Research

April 27, 2015 at 7:49 pm

Undergrad Tracks Rebuilding after Joplin Tornado

Ashley Maupin. Photo by Andrea Gibson/Ohio University.

Ashley Maupin. Photo by Andrea Gibson/Ohio University.

By Jacob Zuckerman

On Sunday, May 22, 2011, an EF5 tornado touched down in Joplin, MS. Fueled by the wrath of winds in excess of 200 mph and spanning ¾ of a mile wide, the tornado blew across a 6-mile trajectory before dissipating, rendering it one of the deadliest and most damaging tornadoes in U.S. history.

The storm left a path of death, rubble and carnage, and the area is still being rebuilt to this day. It’s this rebuilding process that Ashley Maupin, an Ohio University undergraduate studying Geographic Information Sciences and Meteorology, is tracking. Via satellite imagery, Maupin can determine just how powerful this tornado was, how much damage it did, and how much rebuilding has yet to be done.

Maupin presented her research April 9 at the 2015 Ohio University Student Expo, where she won a second-place prize for her work. She would like to see it used as a model for local governments for extreme weather preparedness.

First Take

Thermal imagery after Joplin Tornado

Thermal imagery after Joplin tornado

This is thermal imagery Maupin used to track the tornado’s damage. The image was taken by The U.S. Geological Survey on July 22, 2014, and analyzed via ENVI radar analysis technology. The tornado starts from the right side of the image and travels across the snake-like line of smothered buildings, homes and infrastructure. According to Maupin, the tornado leveled roughly 9,000 homes, damaged roughly 4,000 others, and damaged or destroyed 550 businesses. The tornado killed an estimated 157 people, according to the National Oceanic and Atmospheric Administration.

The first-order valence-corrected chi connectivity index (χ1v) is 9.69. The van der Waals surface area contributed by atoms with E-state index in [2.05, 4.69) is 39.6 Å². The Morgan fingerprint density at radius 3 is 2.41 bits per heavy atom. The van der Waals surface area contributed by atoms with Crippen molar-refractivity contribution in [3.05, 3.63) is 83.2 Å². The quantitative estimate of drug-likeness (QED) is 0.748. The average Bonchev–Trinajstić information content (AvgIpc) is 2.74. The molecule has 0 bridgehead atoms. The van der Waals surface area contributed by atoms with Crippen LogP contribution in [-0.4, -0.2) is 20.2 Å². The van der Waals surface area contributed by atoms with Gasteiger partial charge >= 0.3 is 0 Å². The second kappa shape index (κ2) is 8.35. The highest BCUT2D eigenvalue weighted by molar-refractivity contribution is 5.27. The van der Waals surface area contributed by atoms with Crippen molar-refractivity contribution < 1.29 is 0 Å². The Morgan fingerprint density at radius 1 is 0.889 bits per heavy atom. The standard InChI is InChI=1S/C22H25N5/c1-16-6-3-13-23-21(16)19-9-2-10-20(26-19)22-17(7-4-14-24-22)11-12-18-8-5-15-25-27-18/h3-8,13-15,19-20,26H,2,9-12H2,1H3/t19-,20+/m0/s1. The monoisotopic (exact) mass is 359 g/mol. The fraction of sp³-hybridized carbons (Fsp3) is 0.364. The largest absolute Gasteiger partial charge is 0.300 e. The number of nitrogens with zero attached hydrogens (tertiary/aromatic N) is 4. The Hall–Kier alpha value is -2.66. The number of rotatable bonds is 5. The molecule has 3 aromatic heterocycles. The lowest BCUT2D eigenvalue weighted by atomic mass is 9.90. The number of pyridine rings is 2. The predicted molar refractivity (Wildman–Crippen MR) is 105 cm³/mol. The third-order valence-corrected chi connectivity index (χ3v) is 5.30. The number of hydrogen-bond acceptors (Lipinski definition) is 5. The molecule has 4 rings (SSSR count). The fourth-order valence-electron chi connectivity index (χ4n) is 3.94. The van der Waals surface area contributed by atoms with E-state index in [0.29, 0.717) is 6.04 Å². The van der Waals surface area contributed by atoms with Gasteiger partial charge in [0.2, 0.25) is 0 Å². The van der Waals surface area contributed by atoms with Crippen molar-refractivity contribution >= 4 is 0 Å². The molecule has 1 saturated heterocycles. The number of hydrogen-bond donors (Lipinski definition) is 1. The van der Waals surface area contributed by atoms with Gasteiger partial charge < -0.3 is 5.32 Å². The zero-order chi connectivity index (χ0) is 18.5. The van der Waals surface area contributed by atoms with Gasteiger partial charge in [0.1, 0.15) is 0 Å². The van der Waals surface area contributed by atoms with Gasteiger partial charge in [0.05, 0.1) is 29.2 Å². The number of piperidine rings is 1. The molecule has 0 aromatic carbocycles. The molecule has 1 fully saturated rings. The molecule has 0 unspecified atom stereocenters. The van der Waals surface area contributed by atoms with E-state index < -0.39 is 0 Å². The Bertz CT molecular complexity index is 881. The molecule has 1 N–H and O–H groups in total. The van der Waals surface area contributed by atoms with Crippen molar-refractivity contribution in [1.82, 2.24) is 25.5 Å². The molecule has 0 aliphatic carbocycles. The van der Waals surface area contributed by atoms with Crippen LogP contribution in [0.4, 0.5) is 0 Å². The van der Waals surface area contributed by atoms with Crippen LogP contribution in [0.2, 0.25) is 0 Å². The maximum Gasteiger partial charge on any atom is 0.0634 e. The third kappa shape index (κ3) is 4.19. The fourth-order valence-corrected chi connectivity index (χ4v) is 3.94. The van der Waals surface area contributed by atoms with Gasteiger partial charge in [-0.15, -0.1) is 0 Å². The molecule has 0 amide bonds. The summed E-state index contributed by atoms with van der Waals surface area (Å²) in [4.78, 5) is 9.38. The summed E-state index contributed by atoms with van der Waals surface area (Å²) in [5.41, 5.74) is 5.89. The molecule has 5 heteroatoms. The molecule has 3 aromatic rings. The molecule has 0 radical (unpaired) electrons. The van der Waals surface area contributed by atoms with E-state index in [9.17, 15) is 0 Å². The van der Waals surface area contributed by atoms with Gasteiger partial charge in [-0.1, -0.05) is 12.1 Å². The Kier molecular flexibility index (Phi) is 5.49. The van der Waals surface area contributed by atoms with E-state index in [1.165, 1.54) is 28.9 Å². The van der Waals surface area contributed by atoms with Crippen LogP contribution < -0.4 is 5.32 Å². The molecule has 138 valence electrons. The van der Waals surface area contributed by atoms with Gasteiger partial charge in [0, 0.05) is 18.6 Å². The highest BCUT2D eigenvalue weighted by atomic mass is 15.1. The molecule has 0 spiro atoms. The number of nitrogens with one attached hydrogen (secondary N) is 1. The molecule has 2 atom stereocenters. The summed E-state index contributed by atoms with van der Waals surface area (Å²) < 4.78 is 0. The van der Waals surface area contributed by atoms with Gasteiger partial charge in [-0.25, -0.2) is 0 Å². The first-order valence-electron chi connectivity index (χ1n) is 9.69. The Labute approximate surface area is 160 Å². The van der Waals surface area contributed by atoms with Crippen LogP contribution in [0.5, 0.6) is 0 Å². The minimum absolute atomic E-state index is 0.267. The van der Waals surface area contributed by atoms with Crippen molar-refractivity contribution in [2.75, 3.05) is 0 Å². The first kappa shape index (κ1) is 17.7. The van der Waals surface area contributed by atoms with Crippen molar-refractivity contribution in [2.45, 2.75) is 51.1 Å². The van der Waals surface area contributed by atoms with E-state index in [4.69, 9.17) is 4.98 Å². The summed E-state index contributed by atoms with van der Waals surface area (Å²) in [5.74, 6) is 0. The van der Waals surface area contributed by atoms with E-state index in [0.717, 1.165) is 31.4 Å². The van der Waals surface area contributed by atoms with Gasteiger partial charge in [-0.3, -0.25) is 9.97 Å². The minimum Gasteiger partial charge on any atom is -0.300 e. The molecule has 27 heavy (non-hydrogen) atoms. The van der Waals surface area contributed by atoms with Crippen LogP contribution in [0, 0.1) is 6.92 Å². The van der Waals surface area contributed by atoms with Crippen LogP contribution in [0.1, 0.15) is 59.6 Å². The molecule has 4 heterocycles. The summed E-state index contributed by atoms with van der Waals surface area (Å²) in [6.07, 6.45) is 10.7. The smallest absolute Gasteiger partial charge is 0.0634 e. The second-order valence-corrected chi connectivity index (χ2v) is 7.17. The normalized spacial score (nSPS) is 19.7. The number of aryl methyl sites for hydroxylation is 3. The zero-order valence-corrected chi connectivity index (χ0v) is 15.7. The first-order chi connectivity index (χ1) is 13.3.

Three Years Later

Thermal imagery of Joplin tornado path after three years

Thermal imagery of Joplin tornado path after three years

This is a zoomed in photo of the same area taken more than three years later.

“Clearly, you can still see the path,” Maupin says of the horizontal streak of gray, indicative of the tornado.

Putting It All Together

Image that shows physical differences between 2011 and 2014 at Joplin tornado path

Image that shows physical differences between 2011 and 2014 at Joplin tornado path

By comparing satellite images from July 2011 to others from October 2014, Maupin created an image that shows the physical differences between the two photos. In the analysis, black represents areas that have not changed since the tornado, red represents areas that have undergone some change, and blue indicates areas that experienced a lot of change. This picture not only gives an idea of the path of the tornado, but of what areas have been rebuilt, what areas still need work done, and which areas have been abandoned.

Looking Forward

Maupin, who was advised on the project by Dr. James Lein, Professor of Geography, will graduate in May. She hopes to attend graduate school for a natural hazards or environmental assessments program, and she would like to expand on her remote sensing research for her thesis.

Now that she has the geographic data, Maupin plans to find out what role socio-economics play in the rebuilding of the area.

“A lot of the residential areas have not been rebuilt because of the poverty level,” Maupin says.

According U.S. census data, 19.2 percent of Joplin lives below the poverty level.

Following the tornado, Joplin residents had to make the difficult decision between leaving the area or rebuilding in the heart of tornado alley. According to Maupin, between Jasper and Newtown County (Joplin is split between them), there have been 80 tornadoes since 1950.

In this intersection between devastating natural disasters and economic distress, Maupin plans to continue monitoring the regrowth of the Joplin area, potential preventative measures to be taken, and whether Joplin residents will continue to rebuild or move to a less tornado-prone area.

Tornado images courtesy of Ashley Maupin.

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